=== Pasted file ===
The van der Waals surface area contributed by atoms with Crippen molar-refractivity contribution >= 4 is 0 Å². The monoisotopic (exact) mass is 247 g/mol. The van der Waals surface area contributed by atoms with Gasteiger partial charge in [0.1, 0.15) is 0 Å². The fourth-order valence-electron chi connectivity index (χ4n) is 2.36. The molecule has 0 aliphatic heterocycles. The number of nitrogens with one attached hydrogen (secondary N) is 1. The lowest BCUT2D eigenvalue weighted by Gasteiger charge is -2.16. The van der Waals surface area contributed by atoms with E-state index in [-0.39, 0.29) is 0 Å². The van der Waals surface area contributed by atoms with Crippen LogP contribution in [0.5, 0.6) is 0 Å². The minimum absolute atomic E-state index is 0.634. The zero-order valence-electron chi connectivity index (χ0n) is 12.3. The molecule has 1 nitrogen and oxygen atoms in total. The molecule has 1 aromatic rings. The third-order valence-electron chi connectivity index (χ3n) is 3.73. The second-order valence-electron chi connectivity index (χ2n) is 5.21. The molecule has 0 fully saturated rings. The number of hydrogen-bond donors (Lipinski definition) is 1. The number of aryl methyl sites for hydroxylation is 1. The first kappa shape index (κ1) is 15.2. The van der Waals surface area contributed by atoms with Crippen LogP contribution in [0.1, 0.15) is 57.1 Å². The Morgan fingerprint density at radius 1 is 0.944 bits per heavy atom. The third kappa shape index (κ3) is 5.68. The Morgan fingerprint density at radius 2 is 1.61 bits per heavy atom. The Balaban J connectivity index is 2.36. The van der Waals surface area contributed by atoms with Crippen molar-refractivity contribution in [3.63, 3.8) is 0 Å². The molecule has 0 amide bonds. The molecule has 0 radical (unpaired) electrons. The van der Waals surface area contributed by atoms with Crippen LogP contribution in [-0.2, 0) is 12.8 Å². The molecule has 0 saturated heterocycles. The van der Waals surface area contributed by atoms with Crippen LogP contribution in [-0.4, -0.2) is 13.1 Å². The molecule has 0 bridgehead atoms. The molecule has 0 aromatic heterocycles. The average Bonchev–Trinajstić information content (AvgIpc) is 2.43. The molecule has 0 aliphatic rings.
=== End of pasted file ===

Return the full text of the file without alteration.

The van der Waals surface area contributed by atoms with Crippen molar-refractivity contribution >= 4 is 0 Å². The monoisotopic (exact) mass is 247 g/mol. The van der Waals surface area contributed by atoms with Gasteiger partial charge in [0.1, 0.15) is 0 Å². The fourth-order valence-electron chi connectivity index (χ4n) is 2.36. The molecule has 0 aliphatic heterocycles. The number of nitrogens with one attached hydrogen (secondary N) is 1. The lowest BCUT2D eigenvalue weighted by Gasteiger charge is -2.16. The van der Waals surface area contributed by atoms with E-state index in [-0.39, 0.29) is 0 Å². The van der Waals surface area contributed by atoms with Crippen LogP contribution in [0.5, 0.6) is 0 Å². The minimum absolute atomic E-state index is 0.634. The zero-order valence-electron chi connectivity index (χ0n) is 12.3. The molecule has 1 nitrogen and oxygen atoms in total. The molecule has 1 aromatic rings. The third-order valence-electron chi connectivity index (χ3n) is 3.73. The second-order valence-electron chi connectivity index (χ2n) is 5.21. The molecule has 0 fully saturated rings. The number of hydrogen-bond donors (Lipinski definition) is 1. The number of aryl methyl sites for hydroxylation is 1. The first kappa shape index (κ1) is 15.2. The van der Waals surface area contributed by atoms with Crippen LogP contribution in [0.1, 0.15) is 57.1 Å². The Morgan fingerprint density at radius 1 is 0.944 bits per heavy atom. The third kappa shape index (κ3) is 5.68. The Morgan fingerprint density at radius 2 is 1.61 bits per heavy atom. The Balaban J connectivity index is 2.36. The van der Waals surface area contributed by atoms with Crippen molar-refractivity contribution in [3.63, 3.8) is 0 Å². The molecule has 0 amide bonds. The molecule has 0 radical (unpaired) electrons. The van der Waals surface area contributed by atoms with Crippen LogP contribution in [-0.2, 0) is 12.8 Å². The molecule has 0 saturated heterocycles. The van der Waals surface area contributed by atoms with Crippen LogP contribution in [-0.4, -0.2) is 13.1 Å². The molecule has 0 bridgehead atoms. The molecule has 0 aromatic heterocycles. The average Bonchev–Trinajstić information content (AvgIpc) is 2.43. The molecule has 0 aliphatic rings.